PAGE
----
Education Law

Jumping through Hoops: NCAA Revises Recruiting Rules

It's every high school basketball player's dream: To be courted by a college team. They get the red carpet treatment, and tour around the campus like a celebrity.

In years past, recruitment included expensive gifts and promises of more luxuries. Now the NCAA is considering proposals to improve the recruiting process and get away from questionable recruiting techniques.

NCAA Proposals on Recruitment

The National College Athletic Association (NCAA) is the national governing body that oversees all aspects of college sports. One of its most important duties is monitoring college recruiting, as it sets the stage for every young player's future.

The NCAA's Legislative Council works like a state or federal government legislature. At the annual NCAA convention in Atlanta this January, the Council voted on new proposals. Two of them addressed the recruiting process.

The first proposal prevents colleges from hiring anyone connected with a student recruit two years before or after the student enrolls. This proposal was approved and adopted by the Legislative Council.

The hiring limit proposal may have come from high-profile recruiting incidents involving two Midwestern universities. These incidents involved hiring a coach, who eventually transferred, and left after the student graduated. This created the impression that coaches were hired to influence students' decisions on where to enroll.

The second proposal prohibits camps and clinics from having instructors who aren't enrolled in or coaching at the host college. The Council voted to seek feedback on the proposal. The reason for this proposal was concern about the pressure to impress potential recruiters placed on attending athletes. This is especially true if the instructors included coaches and managers from other colleges.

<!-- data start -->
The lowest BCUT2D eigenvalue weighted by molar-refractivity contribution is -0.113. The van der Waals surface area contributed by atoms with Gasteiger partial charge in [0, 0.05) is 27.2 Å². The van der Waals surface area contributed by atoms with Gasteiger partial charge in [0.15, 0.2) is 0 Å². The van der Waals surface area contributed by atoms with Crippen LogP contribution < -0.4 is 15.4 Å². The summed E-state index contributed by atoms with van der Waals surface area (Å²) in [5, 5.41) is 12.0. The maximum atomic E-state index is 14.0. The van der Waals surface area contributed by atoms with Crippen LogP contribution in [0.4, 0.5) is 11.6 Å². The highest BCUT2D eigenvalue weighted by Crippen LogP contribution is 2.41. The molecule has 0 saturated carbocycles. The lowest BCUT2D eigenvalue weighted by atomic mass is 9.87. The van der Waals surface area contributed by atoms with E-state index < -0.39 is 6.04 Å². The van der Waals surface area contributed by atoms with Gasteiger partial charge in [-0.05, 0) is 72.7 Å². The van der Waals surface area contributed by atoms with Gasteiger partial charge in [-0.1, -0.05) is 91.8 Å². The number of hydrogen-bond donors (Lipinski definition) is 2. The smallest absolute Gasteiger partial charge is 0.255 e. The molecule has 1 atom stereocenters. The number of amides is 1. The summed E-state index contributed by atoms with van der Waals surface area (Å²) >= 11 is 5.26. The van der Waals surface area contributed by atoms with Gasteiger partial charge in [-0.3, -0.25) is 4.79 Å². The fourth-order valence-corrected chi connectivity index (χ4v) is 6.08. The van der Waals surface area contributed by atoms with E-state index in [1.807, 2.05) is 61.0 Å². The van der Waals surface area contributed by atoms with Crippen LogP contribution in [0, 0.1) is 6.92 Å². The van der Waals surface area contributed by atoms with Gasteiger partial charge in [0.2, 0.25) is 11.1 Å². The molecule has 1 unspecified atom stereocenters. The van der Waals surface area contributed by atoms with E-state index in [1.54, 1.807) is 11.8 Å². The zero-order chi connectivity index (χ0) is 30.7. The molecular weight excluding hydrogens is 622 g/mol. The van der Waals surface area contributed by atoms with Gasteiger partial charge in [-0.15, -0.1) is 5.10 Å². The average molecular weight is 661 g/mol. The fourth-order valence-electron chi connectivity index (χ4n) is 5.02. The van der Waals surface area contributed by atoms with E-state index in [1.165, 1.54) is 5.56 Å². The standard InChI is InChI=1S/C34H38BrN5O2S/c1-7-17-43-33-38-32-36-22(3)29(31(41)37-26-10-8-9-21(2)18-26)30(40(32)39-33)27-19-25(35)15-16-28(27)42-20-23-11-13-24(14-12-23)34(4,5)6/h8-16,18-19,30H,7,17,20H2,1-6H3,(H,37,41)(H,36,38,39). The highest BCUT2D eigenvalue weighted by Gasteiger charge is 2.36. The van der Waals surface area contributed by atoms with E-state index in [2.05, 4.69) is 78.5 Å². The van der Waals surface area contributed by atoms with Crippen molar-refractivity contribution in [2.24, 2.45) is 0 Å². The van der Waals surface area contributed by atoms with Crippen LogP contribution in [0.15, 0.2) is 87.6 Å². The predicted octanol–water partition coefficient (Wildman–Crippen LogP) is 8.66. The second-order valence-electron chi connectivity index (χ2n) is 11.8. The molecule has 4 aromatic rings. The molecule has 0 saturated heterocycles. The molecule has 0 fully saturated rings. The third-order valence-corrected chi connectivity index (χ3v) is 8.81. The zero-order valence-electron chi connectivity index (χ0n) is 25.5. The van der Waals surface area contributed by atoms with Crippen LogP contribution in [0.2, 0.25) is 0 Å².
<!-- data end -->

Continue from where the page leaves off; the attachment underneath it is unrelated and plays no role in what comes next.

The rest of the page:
Know the Rules

Parents and students are urged to review the NCAA rules and their state athletic association rules when they begin looking at colleges. Talk with school counselors and athletic directors to know your state's rules. Otherwise, you could jeopardize your student's ability to continue playing sports throughout high school.

NCAA rules are more complicated and less well-known to high school students and their parents. Visit the NCAA web site, the individual college web site, and talk with athletic department staff about their rules and expectations.

Also understand any scholarships attached to playing sports and what happens if you child gets injured. This could affect your child's education.

Contracts Should Be Reviewed

The lucky student offered a scholarship to play college sports will be asked to sign documents which might include letters of intent or contracts. These documents may include confusing language.

If you and your student are asked to sign documents committing to college sports or scholarships, take the time to have an attorney review the documents before signing. It's important that you fully understand the responsibilities.

Once the papers are signed, they're legally binding contracts. Be sure to keep copies of all letters, contracts and other documents for future reference.

Above all, if you're uncertain about whether a college's recruiting practices are legitimate, contact an attorney, the college athletic director, or the NCAA. Don't assume that the legal rights of you and your student will be protected.

Questions for Your Attorney

  • What is the difference between a letter of intent and a full contract?
  • Can I sign an agreement to play in the NCAA and then enter the NBA draft soon after?
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